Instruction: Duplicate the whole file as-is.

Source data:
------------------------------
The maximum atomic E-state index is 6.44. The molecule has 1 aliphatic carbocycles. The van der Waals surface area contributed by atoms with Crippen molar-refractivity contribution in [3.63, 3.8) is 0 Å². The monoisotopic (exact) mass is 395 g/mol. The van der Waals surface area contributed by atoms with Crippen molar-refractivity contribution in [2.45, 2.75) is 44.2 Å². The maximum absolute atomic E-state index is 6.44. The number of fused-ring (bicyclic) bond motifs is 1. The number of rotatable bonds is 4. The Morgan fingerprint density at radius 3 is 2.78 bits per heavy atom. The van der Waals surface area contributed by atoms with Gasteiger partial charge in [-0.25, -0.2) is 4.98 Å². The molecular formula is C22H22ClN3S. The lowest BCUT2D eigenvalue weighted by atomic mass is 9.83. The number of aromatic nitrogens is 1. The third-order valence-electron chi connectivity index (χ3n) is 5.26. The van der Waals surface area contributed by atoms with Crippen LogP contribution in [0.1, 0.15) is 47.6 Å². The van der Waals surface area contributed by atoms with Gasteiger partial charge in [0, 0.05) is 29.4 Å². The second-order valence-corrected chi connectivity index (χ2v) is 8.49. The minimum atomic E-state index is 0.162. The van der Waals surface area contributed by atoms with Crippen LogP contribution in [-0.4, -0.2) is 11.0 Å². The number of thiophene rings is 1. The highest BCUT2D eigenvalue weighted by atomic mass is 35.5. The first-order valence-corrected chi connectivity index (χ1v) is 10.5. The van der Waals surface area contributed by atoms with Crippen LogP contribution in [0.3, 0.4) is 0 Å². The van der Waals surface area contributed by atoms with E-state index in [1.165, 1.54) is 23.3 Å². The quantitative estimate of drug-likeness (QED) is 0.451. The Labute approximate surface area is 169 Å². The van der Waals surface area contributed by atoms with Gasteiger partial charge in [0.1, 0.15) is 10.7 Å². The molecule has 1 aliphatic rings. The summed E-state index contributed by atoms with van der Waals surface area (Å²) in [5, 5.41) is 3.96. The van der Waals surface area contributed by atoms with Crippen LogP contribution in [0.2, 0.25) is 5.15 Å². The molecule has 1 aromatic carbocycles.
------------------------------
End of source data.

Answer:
The maximum atomic E-state index is 6.44. The molecule has 1 aliphatic carbocycles. The van der Waals surface area contributed by atoms with Crippen molar-refractivity contribution in [3.63, 3.8) is 0 Å². The monoisotopic (exact) mass is 395 g/mol. The van der Waals surface area contributed by atoms with Crippen molar-refractivity contribution in [2.45, 2.75) is 44.2 Å². The maximum absolute atomic E-state index is 6.44. The number of fused-ring (bicyclic) bond motifs is 1. The number of rotatable bonds is 4. The Morgan fingerprint density at radius 3 is 2.78 bits per heavy atom. The van der Waals surface area contributed by atoms with Gasteiger partial charge in [-0.25, -0.2) is 4.98 Å². The molecular formula is C22H22ClN3S. The lowest BCUT2D eigenvalue weighted by atomic mass is 9.83. The number of aromatic nitrogens is 1. The third-order valence-electron chi connectivity index (χ3n) is 5.26. The van der Waals surface area contributed by atoms with Crippen LogP contribution in [0.1, 0.15) is 47.6 Å². The van der Waals surface area contributed by atoms with Gasteiger partial charge in [0, 0.05) is 29.4 Å². The second-order valence-corrected chi connectivity index (χ2v) is 8.49. The minimum atomic E-state index is 0.162. The van der Waals surface area contributed by atoms with Crippen LogP contribution in [-0.4, -0.2) is 11.0 Å². The number of thiophene rings is 1. The highest BCUT2D eigenvalue weighted by atomic mass is 35.5. The first-order valence-corrected chi connectivity index (χ1v) is 10.5. The van der Waals surface area contributed by atoms with Crippen LogP contribution in [0.3, 0.4) is 0 Å². The van der Waals surface area contributed by atoms with E-state index in [1.165, 1.54) is 23.3 Å². The quantitative estimate of drug-likeness (QED) is 0.451. The Labute approximate surface area is 169 Å². The van der Waals surface area contributed by atoms with Gasteiger partial charge in [0.1, 0.15) is 10.7 Å². The molecule has 1 aliphatic rings. The summed E-state index contributed by atoms with van der Waals surface area (Å²) in [5, 5.41) is 3.96. The van der Waals surface area contributed by atoms with Crippen LogP contribution in [0.2, 0.25) is 5.15 Å². The molecule has 1 aromatic carbocycles.